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Contribution of Epstein–Barr Virus Latent Proteins to the Pathogenesis of Classical Hodgkin Lymphoma
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Epstein-Barr Virus-Induced Epigenetic Pathogenesis of Viral-Associated Lymphoepithelioma-Like Carcinomas and Natural Killer/T-Cell Lymphomas

1
Cancer Epigenetics Laboratory, Department of Clinical Oncology, State Key Laboratory of Oncology in South China, Sir YK Pao Center for Cancer and Li Ka Shing Institute of Health Sciences, The Chinese University of Hong Kong, Hong Kong, China
2
Institute of Digestive Disease and State Key Laboratory of Digestive Diseases, Department of Medicine and Therapeutics, The Chinese University of Hong Kong, Hong Kong, China
3
School of Cancer Sciences, University of Birmingham, Birmingham B15 2TT, UK
*
Author to whom correspondence should be addressed.
Pathogens 2018, 7(3), 63; https://doi.org/10.3390/pathogens7030063
Received: 19 June 2018 / Revised: 13 July 2018 / Accepted: 17 July 2018 / Published: 18 July 2018
(This article belongs to the Special Issue Emerging Topics in Epstein-Barr virus-Associated Diseases)
Cancer genome studies of Epstein-Barr virus (EBV)-associated tumors, including lymphoepithelioma-like carcinomas (LELC) of nasopharyngeal (NPC), gastric (EBVaGC) and lung tissues, and natural killer (NK)/T-cell lymphoma (NKTCL), reveal a unique feature of genomic alterations with fewer gene mutations detected than other common cancers. It is known now that epigenetic alterations play a critical role in the pathogenesis of EBV-associated tumors. As an oncogenic virus, EBV establishes its latent and lytic infections in B-lymphoid and epithelial cells, utilizing hijacked cellular epigenetic machinery. EBV-encoded oncoproteins modulate cellular epigenetic machinery to reprogram viral and host epigenomes, especially in the early stage of infection, using host epigenetic regulators. The genome-wide epigenetic alterations further inactivate a series of tumor suppressor genes (TSG) and disrupt key cellular signaling pathways, contributing to EBV-associated cancer initiation and progression. Profiling of genome-wide CpG methylation changes (CpG methylome) have revealed a unique epigenotype of global high-grade methylation of TSGs in EBV-associated tumors. Here, we have summarized recent advances of epigenetic alterations in EBV-associated tumors (LELCs and NKTCL), highlighting the importance of epigenetic etiology in EBV-associated tumorigenesis. Epigenetic study of these EBV-associated tumors will discover valuable biomarkers for their early detection and prognosis prediction, and also develop effective epigenetic therapeutics for these cancers. View Full-Text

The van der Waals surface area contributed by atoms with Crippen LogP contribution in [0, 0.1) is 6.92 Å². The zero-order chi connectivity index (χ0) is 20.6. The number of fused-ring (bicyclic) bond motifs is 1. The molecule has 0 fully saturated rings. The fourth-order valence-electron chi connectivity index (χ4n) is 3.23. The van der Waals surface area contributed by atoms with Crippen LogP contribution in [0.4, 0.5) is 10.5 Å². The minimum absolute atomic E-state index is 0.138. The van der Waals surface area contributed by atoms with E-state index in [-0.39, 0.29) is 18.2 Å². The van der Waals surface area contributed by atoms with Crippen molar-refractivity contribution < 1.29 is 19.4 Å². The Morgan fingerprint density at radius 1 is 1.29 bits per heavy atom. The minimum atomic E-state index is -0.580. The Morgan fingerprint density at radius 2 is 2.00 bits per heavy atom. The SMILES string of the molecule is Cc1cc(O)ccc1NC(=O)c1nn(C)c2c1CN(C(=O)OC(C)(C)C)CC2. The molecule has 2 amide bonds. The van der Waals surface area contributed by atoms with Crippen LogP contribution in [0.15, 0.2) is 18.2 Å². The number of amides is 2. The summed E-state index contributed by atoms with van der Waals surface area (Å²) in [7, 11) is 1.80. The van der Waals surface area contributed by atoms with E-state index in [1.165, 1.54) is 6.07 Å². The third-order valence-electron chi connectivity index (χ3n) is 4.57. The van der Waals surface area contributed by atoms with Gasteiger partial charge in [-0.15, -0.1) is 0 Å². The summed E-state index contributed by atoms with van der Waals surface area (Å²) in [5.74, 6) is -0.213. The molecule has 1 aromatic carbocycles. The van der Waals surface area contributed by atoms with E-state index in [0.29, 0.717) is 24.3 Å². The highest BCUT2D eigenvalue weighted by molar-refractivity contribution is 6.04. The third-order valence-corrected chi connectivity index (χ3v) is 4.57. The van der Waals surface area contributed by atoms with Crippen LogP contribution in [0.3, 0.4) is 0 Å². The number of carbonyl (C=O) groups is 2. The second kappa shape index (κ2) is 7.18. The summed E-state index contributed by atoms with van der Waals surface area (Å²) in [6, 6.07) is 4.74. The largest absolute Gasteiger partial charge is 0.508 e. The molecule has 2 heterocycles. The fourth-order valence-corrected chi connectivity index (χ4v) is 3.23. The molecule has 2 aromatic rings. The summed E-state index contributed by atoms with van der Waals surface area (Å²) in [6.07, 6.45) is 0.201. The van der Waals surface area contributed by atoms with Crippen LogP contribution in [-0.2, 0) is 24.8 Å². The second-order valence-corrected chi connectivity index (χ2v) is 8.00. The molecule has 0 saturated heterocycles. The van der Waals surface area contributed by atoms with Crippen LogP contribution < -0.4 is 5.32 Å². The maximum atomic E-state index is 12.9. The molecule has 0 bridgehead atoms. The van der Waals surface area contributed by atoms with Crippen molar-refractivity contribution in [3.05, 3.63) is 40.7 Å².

Keywords: Epstein-Barr virus; CpG methylation; epigenetics; nasopharyngeal; gastric cancer; lung cancer; natural killer (NK)/T-cell lymphoma; pathogenesis Epstein-Barr virus; CpG methylation; epigenetics; nasopharyngeal; gastric cancer; lung cancer; natural killer (NK)/T-cell lymphoma; pathogenesis
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Li, L.; Ma, B.B.Y.; Chan, A.T.C.; Chan, F.K.L.; Murray, P.; Tao, Q. Epstein-Barr Virus-Induced Epigenetic Pathogenesis of Viral-Associated Lymphoepithelioma-Like Carcinomas and Natural Killer/T-Cell Lymphomas. Pathogens 2018, 7, 63.

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